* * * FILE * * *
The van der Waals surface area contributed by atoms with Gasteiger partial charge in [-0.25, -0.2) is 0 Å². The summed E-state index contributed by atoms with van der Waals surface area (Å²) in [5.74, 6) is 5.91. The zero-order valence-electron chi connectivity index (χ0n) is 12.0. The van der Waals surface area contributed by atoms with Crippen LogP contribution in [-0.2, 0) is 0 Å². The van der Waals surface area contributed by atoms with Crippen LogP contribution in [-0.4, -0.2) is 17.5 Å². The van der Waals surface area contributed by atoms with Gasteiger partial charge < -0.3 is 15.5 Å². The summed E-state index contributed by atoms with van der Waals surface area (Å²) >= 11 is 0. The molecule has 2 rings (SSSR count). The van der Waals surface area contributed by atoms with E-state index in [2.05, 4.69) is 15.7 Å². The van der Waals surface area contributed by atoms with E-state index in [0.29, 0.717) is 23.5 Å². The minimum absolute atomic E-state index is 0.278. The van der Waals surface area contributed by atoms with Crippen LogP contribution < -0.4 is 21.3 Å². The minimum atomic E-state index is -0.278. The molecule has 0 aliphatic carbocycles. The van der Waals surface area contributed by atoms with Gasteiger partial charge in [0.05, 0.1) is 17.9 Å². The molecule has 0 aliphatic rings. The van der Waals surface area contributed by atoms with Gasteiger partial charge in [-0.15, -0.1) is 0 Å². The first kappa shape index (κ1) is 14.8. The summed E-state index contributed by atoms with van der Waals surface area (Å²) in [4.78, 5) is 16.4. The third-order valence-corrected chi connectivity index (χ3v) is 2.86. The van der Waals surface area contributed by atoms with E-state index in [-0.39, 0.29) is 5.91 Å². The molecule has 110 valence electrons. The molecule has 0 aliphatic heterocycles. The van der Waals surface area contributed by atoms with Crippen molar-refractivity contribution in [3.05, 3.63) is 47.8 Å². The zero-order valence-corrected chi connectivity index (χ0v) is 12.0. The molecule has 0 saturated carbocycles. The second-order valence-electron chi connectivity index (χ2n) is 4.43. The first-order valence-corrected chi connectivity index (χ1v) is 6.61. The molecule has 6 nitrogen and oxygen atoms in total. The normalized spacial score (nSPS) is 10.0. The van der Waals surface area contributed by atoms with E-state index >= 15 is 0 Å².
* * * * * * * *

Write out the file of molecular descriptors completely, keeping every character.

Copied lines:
The van der Waals surface area contributed by atoms with Gasteiger partial charge in [-0.25, -0.2) is 0 Å². The summed E-state index contributed by atoms with van der Waals surface area (Å²) in [5.74, 6) is 5.91. The zero-order valence-electron chi connectivity index (χ0n) is 12.0. The van der Waals surface area contributed by atoms with Crippen LogP contribution in [-0.2, 0) is 0 Å². The van der Waals surface area contributed by atoms with Crippen LogP contribution in [-0.4, -0.2) is 17.5 Å². The van der Waals surface area contributed by atoms with Gasteiger partial charge < -0.3 is 15.5 Å². The summed E-state index contributed by atoms with van der Waals surface area (Å²) >= 11 is 0. The molecule has 2 rings (SSSR count). The van der Waals surface area contributed by atoms with E-state index in [2.05, 4.69) is 15.7 Å². The van der Waals surface area contributed by atoms with E-state index in [0.29, 0.717) is 23.5 Å². The minimum absolute atomic E-state index is 0.278. The van der Waals surface area contributed by atoms with Crippen LogP contribution < -0.4 is 21.3 Å². The minimum atomic E-state index is -0.278. The molecule has 0 aliphatic carbocycles. The van der Waals surface area contributed by atoms with Gasteiger partial charge in [0.05, 0.1) is 17.9 Å². The molecule has 0 aliphatic rings. The van der Waals surface area contributed by atoms with Gasteiger partial charge in [-0.15, -0.1) is 0 Å². The first kappa shape index (κ1) is 14.8. The summed E-state index contributed by atoms with van der Waals surface area (Å²) in [4.78, 5) is 16.4. The third-order valence-corrected chi connectivity index (χ3v) is 2.86. The van der Waals surface area contributed by atoms with E-state index in [-0.39, 0.29) is 5.91 Å². The molecule has 110 valence electrons. The molecule has 0 aliphatic heterocycles. The van der Waals surface area contributed by atoms with Crippen molar-refractivity contribution in [3.05, 3.63) is 47.8 Å². The zero-order valence-corrected chi connectivity index (χ0v) is 12.0. The molecule has 0 saturated carbocycles. The second-order valence-electron chi connectivity index (χ2n) is 4.43. The first-order valence-corrected chi connectivity index (χ1v) is 6.61. The molecule has 6 nitrogen and oxygen atoms in total. The normalized spacial score (nSPS) is 10.0. The van der Waals surface area contributed by atoms with E-state index >= 15 is 0 Å².